Seasons of Wildlife

Take a walk on the many trails: Look carefully for white-tailed deer, wild turkeys, and squirrels. Near the fresh water habitats watch for muskrats and otters. Mink can often be spotted as they forage for their next meal.

  • Winter

    Black duck in the winter - David Woeller.

    December through February is an exciting time at the refuge. Hundreds and often thousands of black ducks and Atlantic brant call Forsythe their winter home. Bald eagles, short-eared owls, buffleheads, common goldeneyes, horned grebes, and red-breasted mergansers are also among the cold weather sights. Diving waterfowl are active in the back bays. Wintering songbirds are often sighted along the refuge's many hiking trails. Drive and hike with care as snow and icy patches are often on the roads and trails.

  • Spring

    Osprey - Dave Blood.

    March, April, and May all see the marsh grasses begin to change from winter’s brown to the green of warmer times. Peepers mating calls in are heard in freshwater habitats; the raucous sounds of the laughing gulls fill the air. Ospreys return from their “winter vacation” in the south and take up residence in the same nest. Osprey Outlook on the refuge boardwalk, complete with telescopes and interpretive panel, provides for outside viewing of an osprey nest. An “osprey cam” provides live views of the nest activity on a monitor in the visitor information center. Meanwhile, beach nesting birds arrive as the annual spring migration begins. Our purple martins return to their nests between the visitor information center and the headquarters building. The colony, which nests in the many gourds hanging from poles, is visible from the parking lot and as you enter the wildlife drive. Watch out for diamondback terrapins, which can be seen bobbing up and down in the creeks. Look for females coming ashore to lay their eggs in the sandy soil. Be careful not to run over them!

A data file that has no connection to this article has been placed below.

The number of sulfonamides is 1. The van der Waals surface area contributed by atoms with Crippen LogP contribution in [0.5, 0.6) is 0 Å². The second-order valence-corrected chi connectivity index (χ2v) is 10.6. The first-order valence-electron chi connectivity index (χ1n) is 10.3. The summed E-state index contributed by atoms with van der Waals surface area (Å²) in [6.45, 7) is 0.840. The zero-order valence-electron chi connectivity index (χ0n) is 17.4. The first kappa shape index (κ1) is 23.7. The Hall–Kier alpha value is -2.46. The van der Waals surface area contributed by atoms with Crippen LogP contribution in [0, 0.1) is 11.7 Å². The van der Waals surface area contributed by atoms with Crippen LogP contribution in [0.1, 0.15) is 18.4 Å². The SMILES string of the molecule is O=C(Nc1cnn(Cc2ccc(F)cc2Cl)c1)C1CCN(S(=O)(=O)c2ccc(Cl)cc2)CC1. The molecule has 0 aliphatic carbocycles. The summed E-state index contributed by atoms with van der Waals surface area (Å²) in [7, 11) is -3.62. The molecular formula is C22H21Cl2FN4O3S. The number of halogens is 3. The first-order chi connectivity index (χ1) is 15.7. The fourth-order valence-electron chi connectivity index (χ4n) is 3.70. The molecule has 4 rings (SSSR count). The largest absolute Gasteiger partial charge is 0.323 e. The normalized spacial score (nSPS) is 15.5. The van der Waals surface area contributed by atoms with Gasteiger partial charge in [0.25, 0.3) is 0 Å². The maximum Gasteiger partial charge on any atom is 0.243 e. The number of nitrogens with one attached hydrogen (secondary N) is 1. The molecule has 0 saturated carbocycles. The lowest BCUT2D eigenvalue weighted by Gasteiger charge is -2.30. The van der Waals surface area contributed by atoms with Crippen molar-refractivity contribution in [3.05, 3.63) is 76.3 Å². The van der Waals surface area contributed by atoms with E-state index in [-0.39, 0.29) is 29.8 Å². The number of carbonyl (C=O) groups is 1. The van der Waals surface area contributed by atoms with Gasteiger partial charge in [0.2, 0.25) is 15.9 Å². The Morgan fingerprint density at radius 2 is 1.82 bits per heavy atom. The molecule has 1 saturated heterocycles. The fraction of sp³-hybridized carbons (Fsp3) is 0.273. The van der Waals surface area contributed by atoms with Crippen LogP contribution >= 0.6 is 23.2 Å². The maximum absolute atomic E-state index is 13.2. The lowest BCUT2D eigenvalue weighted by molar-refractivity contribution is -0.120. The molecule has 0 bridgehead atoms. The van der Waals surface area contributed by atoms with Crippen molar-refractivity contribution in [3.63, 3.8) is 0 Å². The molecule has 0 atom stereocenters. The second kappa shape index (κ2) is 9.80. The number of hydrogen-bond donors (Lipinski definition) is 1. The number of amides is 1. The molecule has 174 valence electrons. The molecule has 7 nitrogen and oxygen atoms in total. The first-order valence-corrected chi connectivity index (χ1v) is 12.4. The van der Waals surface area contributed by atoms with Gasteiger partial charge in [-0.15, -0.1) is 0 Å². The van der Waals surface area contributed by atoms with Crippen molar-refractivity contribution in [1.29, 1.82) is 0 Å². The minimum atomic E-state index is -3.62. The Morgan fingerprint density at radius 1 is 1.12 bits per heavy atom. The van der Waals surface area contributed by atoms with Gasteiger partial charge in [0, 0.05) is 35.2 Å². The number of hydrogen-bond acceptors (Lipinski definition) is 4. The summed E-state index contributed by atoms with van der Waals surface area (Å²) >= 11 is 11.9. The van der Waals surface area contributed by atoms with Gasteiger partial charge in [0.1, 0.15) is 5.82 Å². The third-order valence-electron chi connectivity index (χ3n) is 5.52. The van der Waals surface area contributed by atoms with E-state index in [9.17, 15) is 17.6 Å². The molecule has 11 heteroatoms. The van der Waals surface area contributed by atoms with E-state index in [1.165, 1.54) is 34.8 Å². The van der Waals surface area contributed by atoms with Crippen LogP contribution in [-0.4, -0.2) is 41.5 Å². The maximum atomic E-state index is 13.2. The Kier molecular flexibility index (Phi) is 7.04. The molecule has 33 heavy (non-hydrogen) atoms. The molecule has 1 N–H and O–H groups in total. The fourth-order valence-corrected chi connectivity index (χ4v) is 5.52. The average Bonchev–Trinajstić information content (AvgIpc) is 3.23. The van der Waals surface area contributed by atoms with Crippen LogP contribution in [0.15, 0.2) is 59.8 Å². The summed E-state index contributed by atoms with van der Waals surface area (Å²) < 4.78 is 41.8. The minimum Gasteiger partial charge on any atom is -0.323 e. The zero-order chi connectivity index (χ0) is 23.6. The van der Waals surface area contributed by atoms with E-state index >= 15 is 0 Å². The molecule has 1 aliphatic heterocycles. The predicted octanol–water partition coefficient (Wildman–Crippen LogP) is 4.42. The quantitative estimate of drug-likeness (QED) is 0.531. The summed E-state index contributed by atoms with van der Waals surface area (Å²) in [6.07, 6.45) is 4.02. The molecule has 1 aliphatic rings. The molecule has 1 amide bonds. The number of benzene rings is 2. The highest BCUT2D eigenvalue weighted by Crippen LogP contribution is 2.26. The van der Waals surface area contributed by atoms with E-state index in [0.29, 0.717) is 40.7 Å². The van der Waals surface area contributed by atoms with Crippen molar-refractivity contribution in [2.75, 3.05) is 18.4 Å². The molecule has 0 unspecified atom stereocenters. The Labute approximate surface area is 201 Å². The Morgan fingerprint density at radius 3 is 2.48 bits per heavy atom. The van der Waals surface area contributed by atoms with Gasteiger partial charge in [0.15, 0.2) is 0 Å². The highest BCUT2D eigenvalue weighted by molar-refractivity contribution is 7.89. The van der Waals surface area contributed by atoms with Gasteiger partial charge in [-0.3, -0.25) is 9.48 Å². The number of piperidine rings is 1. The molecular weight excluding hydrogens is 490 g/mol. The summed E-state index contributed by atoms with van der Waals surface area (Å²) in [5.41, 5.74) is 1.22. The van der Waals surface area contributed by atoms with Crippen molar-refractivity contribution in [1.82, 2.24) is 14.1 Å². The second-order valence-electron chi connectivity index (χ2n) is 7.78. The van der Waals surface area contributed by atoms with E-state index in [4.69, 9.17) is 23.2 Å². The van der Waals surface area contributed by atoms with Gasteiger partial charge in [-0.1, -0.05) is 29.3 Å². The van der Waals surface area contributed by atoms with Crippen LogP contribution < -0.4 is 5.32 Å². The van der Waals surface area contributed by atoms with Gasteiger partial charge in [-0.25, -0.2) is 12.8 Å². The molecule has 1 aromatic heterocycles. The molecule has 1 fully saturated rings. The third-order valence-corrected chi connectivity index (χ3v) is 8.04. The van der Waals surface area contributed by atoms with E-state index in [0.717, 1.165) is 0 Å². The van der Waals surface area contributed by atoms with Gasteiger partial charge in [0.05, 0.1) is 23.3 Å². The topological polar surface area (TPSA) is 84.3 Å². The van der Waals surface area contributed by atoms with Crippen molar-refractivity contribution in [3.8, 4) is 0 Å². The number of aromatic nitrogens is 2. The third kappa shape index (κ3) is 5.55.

• Summer

    Mud turtle - Dave Blood.

    June, July, and August is the time when our feathered families are raised and fledged. Turtles are out and about and can often be sunning themselves in the freshwater ponds. Eastern kingbirds perch on tall flower stems or branches, ready to take flight for an insect meal. Great blue herons, great egrets, and snowy egrets abound. In July, southbound shorebird migration begins. August gives us tree swallows congregating prior to migration. The wax myrtle’s gray berries abound, Staghorn sumac displays a reddish-brown seed, and butterflies feed on the flower nectar. Fiddler crabs scamper about during low tide; you can get a great view of them from the boardwalk. Look around when you are near a water control outfall pipe. (There are guardrails at these locations). Striped bass vie with cormorants for baitfish such as Atlantic silversides and mummichogs. These areas are like an aisle in a supermarket and provide the food that other birds and fish need.

  • Fall

    Great blue heron - Dave Blood.

    September, October, and November treat us to a variety of birds, butterflies, and colorful plant displays. Leaves change from green to a kaleidoscope of colors until they drop to the ground, leaving bare branches prepared for the approaching winter. Monarch butterflies migrate through the refuge and the land begins to prepare for winter. Soon, ponds will have fringes of ice on their edges. Ducks and geese begin making their way south to Forsythe - their winter home.